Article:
Sapir-Worf Hypothesis – may be in play here, although probably not. Because of sign language’s emphasis on space, maybe deaf people have better spatial reasoning?

Sociolinguistics – We talked about how hearing parents raising deaf children can be a problem, starving children of language.

UMD Visit Details

UMD permission slips are ready at last! Please print out the slip, fill it in, and give it to me by this Friday (the sooner the better). Mr. Ostrander has asked me to point out that, although your absence will be excused, this is not a field trip or school-sponsored activity – e.g., if you trip and break your leg, you’re responsible.

We will meet at the attendance office at 7:35 – so just check in with your first period teacher. Please do not be late, otherwise we miss the bus and bad things ensue.

We’ll take the C2 to UMD (7:49 – 8:15) and back (2:25 – 2:56). Please bring school ID, and money/SmarTrip just in case. Our stop is University and Colesville (we’ll walk over together from the attendance office), and the other is just north of Marie Mount Hall, which houses the linguistics department.

Lunch will be provided.

Time permitting, we’ll very quickly run over to the dairy (also nearby) after the lectures, grab some ice cream, and be back at the bus stop by 2:20. Bring money if you want ice cream, of course.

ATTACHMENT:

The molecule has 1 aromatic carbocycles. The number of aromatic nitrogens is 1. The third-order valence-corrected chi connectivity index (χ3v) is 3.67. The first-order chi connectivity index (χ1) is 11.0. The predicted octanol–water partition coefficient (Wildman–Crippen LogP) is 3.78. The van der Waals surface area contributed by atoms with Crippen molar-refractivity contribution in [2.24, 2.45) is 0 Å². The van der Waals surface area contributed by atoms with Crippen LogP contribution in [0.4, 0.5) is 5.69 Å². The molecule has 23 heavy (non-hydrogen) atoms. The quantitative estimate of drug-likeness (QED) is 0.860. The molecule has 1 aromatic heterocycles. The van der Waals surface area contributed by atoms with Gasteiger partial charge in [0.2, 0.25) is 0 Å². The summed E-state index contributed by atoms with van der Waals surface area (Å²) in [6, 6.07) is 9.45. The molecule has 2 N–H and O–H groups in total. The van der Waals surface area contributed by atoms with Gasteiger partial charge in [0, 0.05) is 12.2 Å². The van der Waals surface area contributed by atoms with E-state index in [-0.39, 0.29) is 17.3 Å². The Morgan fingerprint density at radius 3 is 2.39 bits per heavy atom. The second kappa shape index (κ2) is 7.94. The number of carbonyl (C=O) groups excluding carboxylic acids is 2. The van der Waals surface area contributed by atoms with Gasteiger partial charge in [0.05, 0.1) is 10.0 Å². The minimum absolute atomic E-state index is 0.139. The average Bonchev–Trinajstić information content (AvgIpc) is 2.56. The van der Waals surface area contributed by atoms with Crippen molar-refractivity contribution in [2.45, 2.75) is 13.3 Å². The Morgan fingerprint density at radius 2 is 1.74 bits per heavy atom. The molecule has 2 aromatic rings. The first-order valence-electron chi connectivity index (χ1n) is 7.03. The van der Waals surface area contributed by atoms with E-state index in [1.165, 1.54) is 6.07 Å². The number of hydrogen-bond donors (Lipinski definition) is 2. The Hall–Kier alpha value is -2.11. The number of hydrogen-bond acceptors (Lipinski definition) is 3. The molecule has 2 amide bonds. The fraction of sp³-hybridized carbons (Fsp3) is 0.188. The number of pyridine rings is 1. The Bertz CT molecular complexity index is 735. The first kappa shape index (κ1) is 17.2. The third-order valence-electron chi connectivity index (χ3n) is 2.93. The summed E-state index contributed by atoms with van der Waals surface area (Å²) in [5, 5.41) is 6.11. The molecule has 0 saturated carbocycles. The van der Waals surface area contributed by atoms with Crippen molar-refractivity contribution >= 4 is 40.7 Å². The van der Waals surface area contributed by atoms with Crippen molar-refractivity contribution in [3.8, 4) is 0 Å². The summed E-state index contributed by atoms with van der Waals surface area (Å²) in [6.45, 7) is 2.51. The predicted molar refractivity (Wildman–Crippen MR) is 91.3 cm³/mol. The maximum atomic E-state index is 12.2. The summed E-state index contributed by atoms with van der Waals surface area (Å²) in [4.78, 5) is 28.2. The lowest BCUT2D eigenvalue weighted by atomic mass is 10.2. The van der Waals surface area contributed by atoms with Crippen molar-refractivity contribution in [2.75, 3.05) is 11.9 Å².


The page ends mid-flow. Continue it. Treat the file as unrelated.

Please bring your phones, and wear red! A notepad and an umbrella might also be useful.

Tentative schedule for the day (check later post for updated version):
Time Topic Speaker
8:30 – 8:45 Introduction Yakov Kronrod
8:45 – 9:15 Minimalism Mike Fetters
9:15 – 9:45 Machine Translation Philip Resnik
9:45 – 10:15 Sentiment Analysis John Falk
10:15 – 11:00 Infant Language Tara Mease
11:00 – 11:00 Aphasia Alix Kowalski and Chris Heffner
11:30 – 12:00 Lunch and Psycholinguistics Colin Phillips
12:00 – 1:00 Phonology Mike Key and Josh Falk
1:00 – 1:30 Semantics Alexander Williams
1:30 – 2:00 EEG and MEG Ellen Lau

NACLO Round II Results

NACLO Round II results are out! Congratulations to Samuel Zbarsky, who’s an alternate for the US team, and Michelle Noh, who received an award for best solution of problem 1. Sam was on the US team last year, and received an honorable mention at the IOL.

We had six Round II qualifiers from Blair. In order of final ranking: Sam Zbarsky (#11), Victor Xu (#15), Alan Du (#24), Michelle Noh (#78), Daniela Ganelin (#82), and Daniel Amir (#115). Combined with a homeschooled student who qualified from our site, Blair was 5th in the nation for number of qualifiers.

Check back next year for 2014 NACLO information!

Linguistic Illusions (Guest Speaker Colin Phillips, 4/9/13)